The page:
Many people upset their normal sleep cycle by staying awake until late hours, sometimes right up to the suhour and sleep during the day. Mustansir explained: “Our bodies are designed to be active with sunrise and slowdown and rest after sunset. This is the circadian rhythm, which also regulates our metabolism. One is supposed to rest after iftar and sleep early to be able to rise up for Suhour. But disrupting this cycle will release cortisol in one’s body, which is the stress hormone and that can impair metabolism, increase cravings and hunger pangs and ultimately lead to weight gain. So, it is important to reset and normalise one’s sleep pattern and get seven-eight hours of quality sleep.”
Hydration is not just about having two-three litres of water daily, but making sure one has a correct electrolyte balance in the body, which is crucial to one’s good health as it hydrates the cells and tissues of the body and assists in maintaining steady body temperature and aids metabolism. Mustansir advised having a glass of water every hour and a couple of times squeezing the juice of lemon to maintain fluid balance.
It is important to build back your workout and physical activity, slowly and gradually.
* Boiled eggs, whole grain toast with avocado.
* A vegetable omelette made of soaked and ground lentils and veggies.
* A small bowl of steel-rolled oats porridge with either yoghurt or skimmed milk and one fruit.
* It is important to begin lunch with a large garden salad, a soup and some hummus to provide high fibre and protein to the diet, which will fill you up and help you choose smaller portions of the main course. Food items to be included in healthy meals are Tofu, paneer, fish, chicken, meat, lentils, whole grain wheat items such as pasta, quinoa, rice etc., low-fat yoghurt, laban, etc.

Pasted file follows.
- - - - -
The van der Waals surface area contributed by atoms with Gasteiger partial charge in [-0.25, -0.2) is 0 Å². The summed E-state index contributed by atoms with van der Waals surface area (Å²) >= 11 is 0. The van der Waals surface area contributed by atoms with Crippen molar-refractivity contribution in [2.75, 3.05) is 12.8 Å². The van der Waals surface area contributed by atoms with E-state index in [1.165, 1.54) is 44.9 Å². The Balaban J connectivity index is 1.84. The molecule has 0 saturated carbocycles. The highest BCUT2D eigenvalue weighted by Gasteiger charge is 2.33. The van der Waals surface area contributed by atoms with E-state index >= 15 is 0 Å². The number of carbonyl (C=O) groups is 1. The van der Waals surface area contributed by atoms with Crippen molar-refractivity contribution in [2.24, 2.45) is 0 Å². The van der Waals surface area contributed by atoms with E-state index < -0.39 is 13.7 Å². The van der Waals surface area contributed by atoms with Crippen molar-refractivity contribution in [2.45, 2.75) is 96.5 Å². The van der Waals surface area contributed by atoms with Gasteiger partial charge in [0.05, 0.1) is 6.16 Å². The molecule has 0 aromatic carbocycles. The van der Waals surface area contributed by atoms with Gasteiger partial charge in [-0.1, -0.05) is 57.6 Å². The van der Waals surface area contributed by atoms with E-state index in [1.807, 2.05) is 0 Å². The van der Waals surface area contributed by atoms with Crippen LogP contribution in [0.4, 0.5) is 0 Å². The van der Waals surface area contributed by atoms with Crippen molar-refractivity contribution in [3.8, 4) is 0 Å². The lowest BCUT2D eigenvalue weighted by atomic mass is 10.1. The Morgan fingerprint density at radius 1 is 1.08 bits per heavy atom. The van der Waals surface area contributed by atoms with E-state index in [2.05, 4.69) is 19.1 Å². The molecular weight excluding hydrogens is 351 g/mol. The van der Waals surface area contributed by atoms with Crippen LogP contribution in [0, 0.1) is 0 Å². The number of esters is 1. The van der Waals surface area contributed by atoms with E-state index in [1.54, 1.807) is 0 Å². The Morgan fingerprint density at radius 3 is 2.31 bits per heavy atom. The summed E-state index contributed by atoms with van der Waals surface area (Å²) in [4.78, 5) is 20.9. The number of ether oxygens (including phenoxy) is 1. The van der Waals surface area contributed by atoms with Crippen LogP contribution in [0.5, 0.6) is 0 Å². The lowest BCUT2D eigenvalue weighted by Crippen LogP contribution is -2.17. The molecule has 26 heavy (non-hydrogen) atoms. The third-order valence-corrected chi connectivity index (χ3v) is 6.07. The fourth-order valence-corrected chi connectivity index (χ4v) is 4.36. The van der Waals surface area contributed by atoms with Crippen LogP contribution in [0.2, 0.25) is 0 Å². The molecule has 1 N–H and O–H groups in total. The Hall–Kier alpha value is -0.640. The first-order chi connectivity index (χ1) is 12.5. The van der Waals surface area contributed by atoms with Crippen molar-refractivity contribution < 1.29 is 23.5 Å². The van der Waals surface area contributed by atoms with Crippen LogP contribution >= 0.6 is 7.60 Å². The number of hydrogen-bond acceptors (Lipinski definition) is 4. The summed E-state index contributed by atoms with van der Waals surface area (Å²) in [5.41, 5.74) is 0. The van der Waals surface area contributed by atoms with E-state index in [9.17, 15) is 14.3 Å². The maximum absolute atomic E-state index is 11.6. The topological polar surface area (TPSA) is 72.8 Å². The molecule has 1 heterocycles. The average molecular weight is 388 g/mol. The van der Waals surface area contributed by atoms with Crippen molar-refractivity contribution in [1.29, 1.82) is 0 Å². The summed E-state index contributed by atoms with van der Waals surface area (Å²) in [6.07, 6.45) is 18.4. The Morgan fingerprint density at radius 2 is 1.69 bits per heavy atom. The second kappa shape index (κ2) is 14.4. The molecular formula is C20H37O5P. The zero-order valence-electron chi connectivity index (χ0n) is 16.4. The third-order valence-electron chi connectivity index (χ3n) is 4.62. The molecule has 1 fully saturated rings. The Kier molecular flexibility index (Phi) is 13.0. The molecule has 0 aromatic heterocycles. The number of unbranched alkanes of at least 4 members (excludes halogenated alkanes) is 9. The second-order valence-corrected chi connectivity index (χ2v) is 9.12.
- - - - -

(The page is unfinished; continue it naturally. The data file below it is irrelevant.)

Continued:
Keep dinner very light and have it early, around 7.30pm. This will also be the time around which you were ending fast during Ramadan. Post-dinner go for a light walk to help boost digestion. Start your dinner with a light soup and fresh green salad. Main course can be a small portion of whole grain carbohydrate with vegetables such as couscous, Quinoa, a whole grain flour veggie wrap with grilled vegetables. For protein, include a fish, chicken or turkey. Avoid red meat for dinner to keep it light on digestion.
Tips for good health:
• Eat responsibly during all three meals. Start with salads and soups at lunch and dinners.
• Fill only 1/3rd of your stomach with food, 1/3rd with fluids and keep 1/3rd empty.
• Avoid overindulgence on foods such as desserts, fried food, caffeinated sodas and processed food.
• Do not exercise on a full stomach. It is preferable to exercise either early morning or an hour prior to your Eid dinner.
• Do not lie down right after eating your meal, wait for at least three hours after your last meal before going to bed.
• Stay well-hydrated and drink fluids about 30 minutes before and after a meal rather than along with the meal.
• Avoid late-night snacking.
Some key lifestyle patterns to follow:
• Sleep with your head elevated (at least six inches) and use a pillow to prop yourself up.
• Quit smoking because smoking irritates the stomach lining and increases acidity.
• Avoid passive smoking (being in company of smokers) and also practise relaxation, pilates etc.
— Source: Dr Yogesh Shastri